… its hot outside. This kind of heat that just shuts down your brain, makes you sweat even though you are just blinking with your eyes, makes you drink water every five seconds. Even the usual heat and stuffy air in the subway stations now feels smoothing compared to the air outside. Apparently, for Americans, this weather is the normal weather condition in summer and thus no reason to complain or be surprised. However, for me it is something completely new. All of my summers I have spend at home, at the sea. If we ever had 36°C in Northern Germany, it would be all over the news anyways but even that high temperature wouldn’t feel as overwhelming as it does here. Here, we don’t have a fresh breeze coming from the Ocean. Which probably makes it more likely that, at some point, I will just settle at the sea, its just too much a part of me. Oh my, first world problems, I know. But does that make them less real?
No, I really don’t want to complain. Being the optimist that I am, I wanna point out the upside of this whole hot-weather-situation: Excuse to go summer dress shopping! I love going shopping here. That’s because of the American way of interacting. The first time, I was a little overwhelmed and the conversation between me and the girl in the dressing rooms went a little like that:
Employee:  “Hi, how are you?”
me: “Oh, thanks for asking! I’m good, a little dizzy from the heat and my feet hurt, these shoes are new. But the clothes here cheer me up, soooo… How are you?”
Employee: “Erm, good. Whats your name?”
me: “Ariane, but you can call me Ari if thats easier. I’m from Germany hence the name.”
Employee: “Nice to meet you Ari, I’m Tiffany. Now, call me whenever you need me, sweetheart. There is a button inside the cabin. If you want me to bring you a different size or just something completely different or whatever, just push the button. Good luck with the clothes!”, smiled and walked away. Isn’t that great? Despite my obvious lack of knowledge about conversational American, she stayed super friendly and in her role. In Germany (especially in North-Eastern Germany) the customer is supposed to be king but in reality, we often are subject to neglection and rudeness. Especially if you are not grown up yet….anyway.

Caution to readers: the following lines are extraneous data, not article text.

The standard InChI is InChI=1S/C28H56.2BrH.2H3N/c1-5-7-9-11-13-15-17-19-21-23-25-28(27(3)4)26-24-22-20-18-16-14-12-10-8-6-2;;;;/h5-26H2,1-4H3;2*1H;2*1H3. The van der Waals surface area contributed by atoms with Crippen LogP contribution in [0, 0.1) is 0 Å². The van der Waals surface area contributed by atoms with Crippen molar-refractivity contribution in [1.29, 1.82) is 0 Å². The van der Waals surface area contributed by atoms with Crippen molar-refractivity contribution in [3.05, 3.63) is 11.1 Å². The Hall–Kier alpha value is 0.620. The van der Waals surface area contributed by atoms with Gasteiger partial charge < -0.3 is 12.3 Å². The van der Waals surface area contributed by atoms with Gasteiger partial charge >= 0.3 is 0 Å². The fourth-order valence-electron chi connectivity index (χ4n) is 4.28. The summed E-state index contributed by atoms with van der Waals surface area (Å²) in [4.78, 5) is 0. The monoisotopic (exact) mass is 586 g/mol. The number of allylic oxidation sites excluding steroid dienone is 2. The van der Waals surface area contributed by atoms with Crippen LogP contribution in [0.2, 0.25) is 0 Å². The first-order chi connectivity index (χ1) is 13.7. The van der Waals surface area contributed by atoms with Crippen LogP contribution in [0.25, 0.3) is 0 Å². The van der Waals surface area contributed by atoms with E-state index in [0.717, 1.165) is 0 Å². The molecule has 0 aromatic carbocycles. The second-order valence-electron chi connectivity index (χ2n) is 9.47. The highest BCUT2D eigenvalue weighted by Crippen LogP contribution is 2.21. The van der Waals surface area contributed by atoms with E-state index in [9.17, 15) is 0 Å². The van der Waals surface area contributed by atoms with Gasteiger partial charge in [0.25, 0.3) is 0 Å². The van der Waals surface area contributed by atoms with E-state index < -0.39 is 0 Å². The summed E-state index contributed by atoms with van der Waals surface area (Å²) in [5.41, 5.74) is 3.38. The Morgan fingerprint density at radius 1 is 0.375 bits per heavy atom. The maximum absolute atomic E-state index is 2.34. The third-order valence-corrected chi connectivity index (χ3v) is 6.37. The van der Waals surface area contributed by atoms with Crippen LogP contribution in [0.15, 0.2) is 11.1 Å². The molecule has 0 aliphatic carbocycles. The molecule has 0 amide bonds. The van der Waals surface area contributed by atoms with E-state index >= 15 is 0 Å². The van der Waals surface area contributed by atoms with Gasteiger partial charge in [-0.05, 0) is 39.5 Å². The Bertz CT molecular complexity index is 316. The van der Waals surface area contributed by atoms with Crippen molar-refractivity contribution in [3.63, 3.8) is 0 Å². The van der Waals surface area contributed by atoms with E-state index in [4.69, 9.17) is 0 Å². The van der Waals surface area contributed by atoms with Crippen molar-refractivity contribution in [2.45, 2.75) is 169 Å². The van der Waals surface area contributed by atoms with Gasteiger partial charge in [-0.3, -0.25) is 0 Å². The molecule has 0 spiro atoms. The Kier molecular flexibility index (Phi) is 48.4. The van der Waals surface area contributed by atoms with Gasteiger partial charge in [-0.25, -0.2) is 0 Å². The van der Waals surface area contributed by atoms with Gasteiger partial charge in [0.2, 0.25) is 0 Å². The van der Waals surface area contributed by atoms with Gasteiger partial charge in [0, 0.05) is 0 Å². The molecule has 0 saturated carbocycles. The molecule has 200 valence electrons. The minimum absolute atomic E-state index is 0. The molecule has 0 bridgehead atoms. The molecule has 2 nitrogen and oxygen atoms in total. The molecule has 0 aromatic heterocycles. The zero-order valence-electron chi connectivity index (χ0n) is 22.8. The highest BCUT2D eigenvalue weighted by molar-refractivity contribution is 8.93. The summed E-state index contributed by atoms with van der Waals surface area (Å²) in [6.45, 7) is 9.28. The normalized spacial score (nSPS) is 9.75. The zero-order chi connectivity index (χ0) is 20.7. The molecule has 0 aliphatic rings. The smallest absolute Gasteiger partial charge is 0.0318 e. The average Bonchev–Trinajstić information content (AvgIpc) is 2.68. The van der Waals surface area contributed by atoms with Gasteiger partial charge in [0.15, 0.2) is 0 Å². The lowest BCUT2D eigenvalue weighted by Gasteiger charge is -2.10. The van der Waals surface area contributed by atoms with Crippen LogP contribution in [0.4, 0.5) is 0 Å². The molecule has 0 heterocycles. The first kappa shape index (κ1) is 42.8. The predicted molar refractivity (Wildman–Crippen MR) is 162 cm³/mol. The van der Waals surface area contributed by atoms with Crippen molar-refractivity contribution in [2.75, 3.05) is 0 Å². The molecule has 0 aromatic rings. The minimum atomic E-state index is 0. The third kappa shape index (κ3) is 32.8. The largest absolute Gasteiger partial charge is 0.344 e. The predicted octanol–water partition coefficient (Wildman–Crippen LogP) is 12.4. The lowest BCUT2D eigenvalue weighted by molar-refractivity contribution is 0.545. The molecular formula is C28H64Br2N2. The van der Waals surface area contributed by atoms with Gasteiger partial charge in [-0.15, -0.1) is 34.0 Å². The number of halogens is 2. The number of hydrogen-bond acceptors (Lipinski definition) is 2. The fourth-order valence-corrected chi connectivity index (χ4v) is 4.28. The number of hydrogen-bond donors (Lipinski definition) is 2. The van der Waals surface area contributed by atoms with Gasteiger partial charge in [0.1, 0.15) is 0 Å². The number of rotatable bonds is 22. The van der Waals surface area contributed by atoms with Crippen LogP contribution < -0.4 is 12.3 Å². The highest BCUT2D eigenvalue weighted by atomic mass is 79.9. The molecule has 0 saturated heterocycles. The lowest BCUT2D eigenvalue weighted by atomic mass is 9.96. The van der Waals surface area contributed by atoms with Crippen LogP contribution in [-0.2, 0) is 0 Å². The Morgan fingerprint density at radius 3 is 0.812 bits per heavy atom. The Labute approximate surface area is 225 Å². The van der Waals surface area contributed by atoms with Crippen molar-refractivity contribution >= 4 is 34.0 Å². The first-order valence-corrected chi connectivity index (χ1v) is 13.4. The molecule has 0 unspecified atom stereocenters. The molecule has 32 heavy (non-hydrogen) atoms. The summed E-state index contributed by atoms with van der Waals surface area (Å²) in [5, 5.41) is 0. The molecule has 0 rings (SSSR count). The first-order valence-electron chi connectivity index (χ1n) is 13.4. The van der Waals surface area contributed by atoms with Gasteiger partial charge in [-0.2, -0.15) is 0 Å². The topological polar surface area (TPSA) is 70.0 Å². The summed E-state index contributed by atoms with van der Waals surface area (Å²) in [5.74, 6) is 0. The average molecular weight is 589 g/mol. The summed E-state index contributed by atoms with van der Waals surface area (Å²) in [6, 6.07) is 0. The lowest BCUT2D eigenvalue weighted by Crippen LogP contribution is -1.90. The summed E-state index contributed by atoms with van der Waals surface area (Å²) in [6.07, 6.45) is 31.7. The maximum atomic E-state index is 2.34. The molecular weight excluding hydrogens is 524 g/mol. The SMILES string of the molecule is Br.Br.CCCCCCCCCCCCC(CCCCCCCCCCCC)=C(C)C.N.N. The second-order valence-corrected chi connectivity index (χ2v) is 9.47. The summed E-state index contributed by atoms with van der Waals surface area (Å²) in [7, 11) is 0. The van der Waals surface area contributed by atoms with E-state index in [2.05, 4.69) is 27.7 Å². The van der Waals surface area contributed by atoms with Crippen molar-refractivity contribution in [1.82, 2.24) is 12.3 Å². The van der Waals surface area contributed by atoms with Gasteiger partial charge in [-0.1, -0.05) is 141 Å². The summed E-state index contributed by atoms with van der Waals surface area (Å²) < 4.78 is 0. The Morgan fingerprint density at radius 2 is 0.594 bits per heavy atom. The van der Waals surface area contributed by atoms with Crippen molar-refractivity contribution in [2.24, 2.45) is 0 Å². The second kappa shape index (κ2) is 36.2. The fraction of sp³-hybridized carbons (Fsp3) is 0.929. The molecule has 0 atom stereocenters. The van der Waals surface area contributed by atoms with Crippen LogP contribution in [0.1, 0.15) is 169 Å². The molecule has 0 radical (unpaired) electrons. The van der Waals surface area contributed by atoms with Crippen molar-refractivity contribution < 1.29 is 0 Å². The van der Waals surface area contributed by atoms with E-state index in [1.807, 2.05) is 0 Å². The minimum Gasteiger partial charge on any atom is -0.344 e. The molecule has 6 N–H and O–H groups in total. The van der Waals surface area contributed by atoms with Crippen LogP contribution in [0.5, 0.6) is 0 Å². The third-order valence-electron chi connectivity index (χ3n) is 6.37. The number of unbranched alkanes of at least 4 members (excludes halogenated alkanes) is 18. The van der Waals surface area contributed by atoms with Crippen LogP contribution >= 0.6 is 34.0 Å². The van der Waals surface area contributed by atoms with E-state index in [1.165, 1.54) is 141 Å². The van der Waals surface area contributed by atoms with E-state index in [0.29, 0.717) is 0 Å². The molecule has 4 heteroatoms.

Yesterday was solstice, which New York celebrated with a Yoga-Session on Times Square. Hundreds of people all doing the same yoga movements and just as many people to watch them. I was thinking about participating but doing weird yoga movements in the heat was just not that attractive of an idea at that point. We took pictures though:
I will now go and explore Harlem on my way to picking up a package. When the door rang yesterday, I just didn’t open. Having had a history in terms of watching too many thrillers and horror movies and being alone in the Harlem apartment all day are just an unlucky combination. When the doorbell rang then, all kinds of images came into my mind of me opening and not seeing the postman but a guy with a knife in his hand pushing me back into the apartment and killing me. Stuff like that. I know, my imagination is just more lively than is good for me. I ignored the doorbell. The package was dropped of at the local post office. Jess can’t pick it up because she works. Hence, its my responsibility to walk deep into the area, the part where our host warned us in the beginning “just not to go there, its not unsafe…but for you it kinda is”. Well, the things you do for a package which, hopefully, contains chocolate chip cookies from Jess’ mom.

Yes, I know. I am playing with stereotypes here. Harlem is not as bad as I make it sound. Our apt is in the safer part of the neighborhood and you can tell that a couple of years ago it must have been way worse than it looks now. However, its hard for me to judge situations I have never been in. Hence, I rather stay on the safe side of life with this. Wish me luck with the package!


2 thoughts on “98°F

  1. Pingback: How To Survive In New York City As An Unpaid Intern (And Things To Do For Free) | We Found A Way

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